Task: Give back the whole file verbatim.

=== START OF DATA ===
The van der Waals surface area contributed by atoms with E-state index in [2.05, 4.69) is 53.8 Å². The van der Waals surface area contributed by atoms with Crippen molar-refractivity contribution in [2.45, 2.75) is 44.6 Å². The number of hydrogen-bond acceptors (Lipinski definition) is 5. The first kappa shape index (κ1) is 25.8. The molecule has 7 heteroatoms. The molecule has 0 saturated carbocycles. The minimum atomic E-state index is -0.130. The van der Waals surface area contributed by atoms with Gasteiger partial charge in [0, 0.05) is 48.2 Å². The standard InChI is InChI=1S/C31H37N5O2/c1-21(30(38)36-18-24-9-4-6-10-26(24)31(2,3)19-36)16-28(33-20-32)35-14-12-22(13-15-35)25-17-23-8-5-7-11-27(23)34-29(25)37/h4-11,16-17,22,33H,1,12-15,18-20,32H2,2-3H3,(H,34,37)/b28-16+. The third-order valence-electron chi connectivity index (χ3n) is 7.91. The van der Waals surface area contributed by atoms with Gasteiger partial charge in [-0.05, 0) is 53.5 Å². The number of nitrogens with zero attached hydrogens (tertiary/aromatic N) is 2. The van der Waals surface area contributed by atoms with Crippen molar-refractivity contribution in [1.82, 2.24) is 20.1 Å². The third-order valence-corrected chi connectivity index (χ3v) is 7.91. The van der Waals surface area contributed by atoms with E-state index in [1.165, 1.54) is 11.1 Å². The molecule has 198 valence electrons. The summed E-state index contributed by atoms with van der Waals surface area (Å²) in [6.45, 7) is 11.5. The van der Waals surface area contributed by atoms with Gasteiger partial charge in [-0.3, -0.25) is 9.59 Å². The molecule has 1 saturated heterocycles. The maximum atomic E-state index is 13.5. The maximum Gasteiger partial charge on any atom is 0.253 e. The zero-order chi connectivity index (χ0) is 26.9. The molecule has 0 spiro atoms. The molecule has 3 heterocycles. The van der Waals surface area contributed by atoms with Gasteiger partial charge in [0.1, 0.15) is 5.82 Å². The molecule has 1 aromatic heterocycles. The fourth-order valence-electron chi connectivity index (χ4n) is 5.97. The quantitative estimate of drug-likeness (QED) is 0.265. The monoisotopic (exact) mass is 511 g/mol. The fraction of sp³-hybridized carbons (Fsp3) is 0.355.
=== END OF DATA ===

The van der Waals surface area contributed by atoms with E-state index in [2.05, 4.69) is 53.8 Å². The van der Waals surface area contributed by atoms with Crippen molar-refractivity contribution in [2.45, 2.75) is 44.6 Å². The number of hydrogen-bond acceptors (Lipinski definition) is 5. The first kappa shape index (κ1) is 25.8. The molecule has 7 heteroatoms. The molecule has 0 saturated carbocycles. The minimum atomic E-state index is -0.130. The van der Waals surface area contributed by atoms with Gasteiger partial charge in [0, 0.05) is 48.2 Å². The standard InChI is InChI=1S/C31H37N5O2/c1-21(30(38)36-18-24-9-4-6-10-26(24)31(2,3)19-36)16-28(33-20-32)35-14-12-22(13-15-35)25-17-23-8-5-7-11-27(23)34-29(25)37/h4-11,16-17,22,33H,1,12-15,18-20,32H2,2-3H3,(H,34,37)/b28-16+. The third-order valence-electron chi connectivity index (χ3n) is 7.91. The van der Waals surface area contributed by atoms with Gasteiger partial charge in [-0.05, 0) is 53.5 Å². The number of nitrogens with zero attached hydrogens (tertiary/aromatic N) is 2. The van der Waals surface area contributed by atoms with Crippen molar-refractivity contribution in [1.82, 2.24) is 20.1 Å². The third-order valence-corrected chi connectivity index (χ3v) is 7.91. The van der Waals surface area contributed by atoms with E-state index in [1.165, 1.54) is 11.1 Å². The molecule has 198 valence electrons. The summed E-state index contributed by atoms with van der Waals surface area (Å²) in [6.45, 7) is 11.5. The van der Waals surface area contributed by atoms with Gasteiger partial charge in [-0.3, -0.25) is 9.59 Å². The molecule has 1 saturated heterocycles. The maximum atomic E-state index is 13.5. The maximum Gasteiger partial charge on any atom is 0.253 e. The zero-order chi connectivity index (χ0) is 26.9. The molecule has 0 spiro atoms. The molecule has 3 heterocycles. The van der Waals surface area contributed by atoms with Gasteiger partial charge in [0.1, 0.15) is 5.82 Å². The molecule has 1 aromatic heterocycles. The fourth-order valence-electron chi connectivity index (χ4n) is 5.97. The quantitative estimate of drug-likeness (QED) is 0.265. The monoisotopic (exact) mass is 511 g/mol. The fraction of sp³-hybridized carbons (Fsp3) is 0.355.